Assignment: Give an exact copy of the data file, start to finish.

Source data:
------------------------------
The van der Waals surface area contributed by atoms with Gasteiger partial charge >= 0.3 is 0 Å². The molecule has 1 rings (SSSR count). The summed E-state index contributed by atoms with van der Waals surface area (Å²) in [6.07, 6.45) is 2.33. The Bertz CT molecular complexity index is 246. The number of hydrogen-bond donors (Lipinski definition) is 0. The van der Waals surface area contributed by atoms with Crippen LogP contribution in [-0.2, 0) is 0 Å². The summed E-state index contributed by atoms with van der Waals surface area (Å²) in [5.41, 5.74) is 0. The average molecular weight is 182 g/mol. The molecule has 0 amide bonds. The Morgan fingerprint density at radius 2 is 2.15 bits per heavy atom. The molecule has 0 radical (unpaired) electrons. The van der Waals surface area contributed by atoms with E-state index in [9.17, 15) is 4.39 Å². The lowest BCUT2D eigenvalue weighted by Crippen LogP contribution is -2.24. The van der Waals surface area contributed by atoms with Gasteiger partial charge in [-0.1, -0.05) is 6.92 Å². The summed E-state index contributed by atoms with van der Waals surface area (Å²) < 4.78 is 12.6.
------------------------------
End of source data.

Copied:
The van der Waals surface area contributed by atoms with Gasteiger partial charge >= 0.3 is 0 Å². The molecule has 1 rings (SSSR count). The summed E-state index contributed by atoms with van der Waals surface area (Å²) in [6.07, 6.45) is 2.33. The Bertz CT molecular complexity index is 246. The number of hydrogen-bond donors (Lipinski definition) is 0. The van der Waals surface area contributed by atoms with Crippen LogP contribution in [-0.2, 0) is 0 Å². The summed E-state index contributed by atoms with van der Waals surface area (Å²) in [5.41, 5.74) is 0. The average molecular weight is 182 g/mol. The molecule has 0 amide bonds. The Morgan fingerprint density at radius 2 is 2.15 bits per heavy atom. The molecule has 0 radical (unpaired) electrons. The van der Waals surface area contributed by atoms with E-state index in [9.17, 15) is 4.39 Å². The lowest BCUT2D eigenvalue weighted by Crippen LogP contribution is -2.24. The van der Waals surface area contributed by atoms with Gasteiger partial charge in [-0.1, -0.05) is 6.92 Å². The summed E-state index contributed by atoms with van der Waals surface area (Å²) < 4.78 is 12.6.